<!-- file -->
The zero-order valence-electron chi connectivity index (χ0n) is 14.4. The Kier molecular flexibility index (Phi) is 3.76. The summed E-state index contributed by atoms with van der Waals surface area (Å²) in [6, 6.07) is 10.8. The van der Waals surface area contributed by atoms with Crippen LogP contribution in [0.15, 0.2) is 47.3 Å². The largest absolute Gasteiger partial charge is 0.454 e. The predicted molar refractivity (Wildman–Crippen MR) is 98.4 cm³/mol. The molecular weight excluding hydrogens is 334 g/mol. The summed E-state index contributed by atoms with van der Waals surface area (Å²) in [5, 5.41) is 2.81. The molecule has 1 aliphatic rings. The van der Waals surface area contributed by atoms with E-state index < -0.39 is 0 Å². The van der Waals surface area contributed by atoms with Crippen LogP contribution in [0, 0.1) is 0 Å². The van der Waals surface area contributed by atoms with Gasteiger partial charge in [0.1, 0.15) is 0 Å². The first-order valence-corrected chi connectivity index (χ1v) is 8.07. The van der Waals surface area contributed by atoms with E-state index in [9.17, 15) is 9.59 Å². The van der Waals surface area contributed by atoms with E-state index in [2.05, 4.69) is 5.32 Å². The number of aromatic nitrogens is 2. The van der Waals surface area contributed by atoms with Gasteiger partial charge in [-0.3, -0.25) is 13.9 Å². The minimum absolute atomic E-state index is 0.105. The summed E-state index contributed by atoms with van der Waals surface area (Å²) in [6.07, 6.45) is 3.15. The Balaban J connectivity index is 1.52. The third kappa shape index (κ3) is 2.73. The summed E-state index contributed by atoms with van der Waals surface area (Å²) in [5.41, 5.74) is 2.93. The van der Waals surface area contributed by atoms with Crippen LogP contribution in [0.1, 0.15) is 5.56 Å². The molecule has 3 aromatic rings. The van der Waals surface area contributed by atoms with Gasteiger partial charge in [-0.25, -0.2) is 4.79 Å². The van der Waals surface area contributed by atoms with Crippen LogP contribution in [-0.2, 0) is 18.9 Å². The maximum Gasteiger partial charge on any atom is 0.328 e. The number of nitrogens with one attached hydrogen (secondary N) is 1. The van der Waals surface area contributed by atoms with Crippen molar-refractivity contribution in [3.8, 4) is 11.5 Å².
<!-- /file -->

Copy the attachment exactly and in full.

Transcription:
The zero-order valence-electron chi connectivity index (χ0n) is 14.4. The Kier molecular flexibility index (Phi) is 3.76. The summed E-state index contributed by atoms with van der Waals surface area (Å²) in [6, 6.07) is 10.8. The van der Waals surface area contributed by atoms with Crippen LogP contribution in [0.15, 0.2) is 47.3 Å². The largest absolute Gasteiger partial charge is 0.454 e. The predicted molar refractivity (Wildman–Crippen MR) is 98.4 cm³/mol. The molecular weight excluding hydrogens is 334 g/mol. The summed E-state index contributed by atoms with van der Waals surface area (Å²) in [5, 5.41) is 2.81. The molecule has 1 aliphatic rings. The van der Waals surface area contributed by atoms with E-state index < -0.39 is 0 Å². The van der Waals surface area contributed by atoms with Crippen LogP contribution in [0, 0.1) is 0 Å². The van der Waals surface area contributed by atoms with Gasteiger partial charge in [0.1, 0.15) is 0 Å². The first-order valence-corrected chi connectivity index (χ1v) is 8.07. The van der Waals surface area contributed by atoms with E-state index in [9.17, 15) is 9.59 Å². The van der Waals surface area contributed by atoms with E-state index in [2.05, 4.69) is 5.32 Å². The number of aromatic nitrogens is 2. The van der Waals surface area contributed by atoms with Gasteiger partial charge in [-0.3, -0.25) is 13.9 Å². The minimum absolute atomic E-state index is 0.105. The summed E-state index contributed by atoms with van der Waals surface area (Å²) in [6.07, 6.45) is 3.15. The Balaban J connectivity index is 1.52. The third kappa shape index (κ3) is 2.73. The summed E-state index contributed by atoms with van der Waals surface area (Å²) in [5.41, 5.74) is 2.93. The van der Waals surface area contributed by atoms with Crippen LogP contribution in [0.1, 0.15) is 5.56 Å². The molecule has 3 aromatic rings. The van der Waals surface area contributed by atoms with Gasteiger partial charge in [-0.25, -0.2) is 4.79 Å². The van der Waals surface area contributed by atoms with Crippen LogP contribution in [-0.2, 0) is 18.9 Å². The maximum Gasteiger partial charge on any atom is 0.328 e. The number of nitrogens with one attached hydrogen (secondary N) is 1. The van der Waals surface area contributed by atoms with Crippen molar-refractivity contribution in [3.8, 4) is 11.5 Å².